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CD Review

Gustav Mahler

Symphony #8 in E Flat Major
"Symphony of A Thousand"

  • Soprano I (Magna Peccatrix) - Barbara Kubiak
  • Soprano II (Una Poenitentium) - Izabela Kłosińska
  • Soprano III (Mater Gloriosa) - Marta Boberska
  • Alto I (Mulier Samaritana) - Jadwiga Rappé
  • Alto II (Maria Aegyptica) - Ewa Marciniec
  • Tenor (Doctor Marianus) - Timothy Bentch
  • Baritone (Pater Ecstaticus) - Wojciech Drabowicz
  • Bass (Pater Profundis) - Piotr Nowacki
Polish Radio Choir in Kraków/Wlodzimierz Siedlik
Cardinal Stefan Wyszyński University Choir/Kazimierz Szymonik
The Warsaw Boys Choir/Krzysztof Kusiel-Moroz
Warsaw National Philharmonic Choir/Henryk Wojnarowski
Warsaw National Philharmonic Orchestra/Antoni Wit
Naxos 8.550533-34 2CDs
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Among the many recordings of the Mahler Eighth Symphony, I had always ranked Leonard's Bernstein's old (1960s) Columbia version (not his DG live-concert remake) as the finest ever, the one for the ever-growing competition to beat. It has been reissued by Sony Classics and is apparently still available. Needless to say, there have been many excellent recordings that followed that first Bernstein effort, including the Sinopoli (DG), Solti (Decca), Tennstedt (EMI) and Shaw (Telarc). Now we have this new one on Naxos by the still-underrated Polish conductor Antoni Wit – and it is perhaps the best of the lot. Certainly, if I take sound reproduction into account, the scales clearly tip in the favor of Wit.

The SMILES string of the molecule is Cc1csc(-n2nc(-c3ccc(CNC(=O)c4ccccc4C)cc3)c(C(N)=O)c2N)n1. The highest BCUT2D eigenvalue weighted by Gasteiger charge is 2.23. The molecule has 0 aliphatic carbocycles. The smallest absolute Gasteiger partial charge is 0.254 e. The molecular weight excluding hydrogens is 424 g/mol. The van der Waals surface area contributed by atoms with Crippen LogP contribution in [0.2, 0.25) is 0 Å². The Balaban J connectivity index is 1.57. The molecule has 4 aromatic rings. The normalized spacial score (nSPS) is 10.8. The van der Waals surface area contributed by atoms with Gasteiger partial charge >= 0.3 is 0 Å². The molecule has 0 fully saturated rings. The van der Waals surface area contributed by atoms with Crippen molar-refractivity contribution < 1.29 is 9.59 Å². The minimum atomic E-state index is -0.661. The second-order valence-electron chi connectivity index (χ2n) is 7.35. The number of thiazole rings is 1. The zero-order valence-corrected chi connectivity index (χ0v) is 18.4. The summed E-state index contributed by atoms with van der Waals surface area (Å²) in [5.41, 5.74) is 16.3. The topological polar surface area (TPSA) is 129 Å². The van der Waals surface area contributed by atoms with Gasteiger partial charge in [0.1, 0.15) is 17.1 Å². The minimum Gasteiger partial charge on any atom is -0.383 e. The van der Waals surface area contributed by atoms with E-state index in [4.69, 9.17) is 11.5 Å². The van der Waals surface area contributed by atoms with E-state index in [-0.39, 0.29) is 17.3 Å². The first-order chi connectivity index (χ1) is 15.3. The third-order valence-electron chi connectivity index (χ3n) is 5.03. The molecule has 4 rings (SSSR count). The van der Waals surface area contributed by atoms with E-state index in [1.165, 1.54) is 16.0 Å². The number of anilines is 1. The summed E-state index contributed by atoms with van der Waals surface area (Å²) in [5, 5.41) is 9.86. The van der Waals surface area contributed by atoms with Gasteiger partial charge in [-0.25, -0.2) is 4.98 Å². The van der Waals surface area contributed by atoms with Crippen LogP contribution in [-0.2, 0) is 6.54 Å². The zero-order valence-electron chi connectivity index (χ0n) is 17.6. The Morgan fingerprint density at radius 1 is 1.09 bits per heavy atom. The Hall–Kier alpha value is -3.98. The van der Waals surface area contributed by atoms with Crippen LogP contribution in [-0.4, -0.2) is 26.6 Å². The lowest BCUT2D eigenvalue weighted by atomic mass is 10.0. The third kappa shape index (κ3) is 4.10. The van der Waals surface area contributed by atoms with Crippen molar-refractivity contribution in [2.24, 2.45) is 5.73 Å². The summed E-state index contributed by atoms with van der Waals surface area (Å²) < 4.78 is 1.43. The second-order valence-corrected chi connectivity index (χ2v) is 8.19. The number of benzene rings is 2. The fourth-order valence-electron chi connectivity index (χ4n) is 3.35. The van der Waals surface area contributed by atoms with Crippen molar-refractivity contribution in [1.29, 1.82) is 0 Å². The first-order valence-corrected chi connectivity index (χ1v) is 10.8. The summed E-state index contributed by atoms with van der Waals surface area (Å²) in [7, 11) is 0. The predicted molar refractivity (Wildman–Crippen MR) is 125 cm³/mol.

But it's hardly just the vivid Naxos sonics that distinguish this effort: Wit's ensemble of singers is excellent, especially the female contingent, led by sopranos Barbara Kubiak and Izabeta Klosinska. The choral groups involved are also splendid. But much of the credit must go to Wit, whose tempos are consistently well-judged and whose sense of drama is keen and insightful: you'll hear all kinds of meaningful detail in this performance – detail often buried in other recordings. Wit's orchestra plays brilliantly for him as well, rounding out one of the finest recordings of anything in recent times. If I had to recommend just one recording of this work to listeners, whether they are familiar or unfamiliar with this symphony, it would be this gorgeous new one on Naxos. Highest recommendations!

Copyright © 2006, Robert Cummings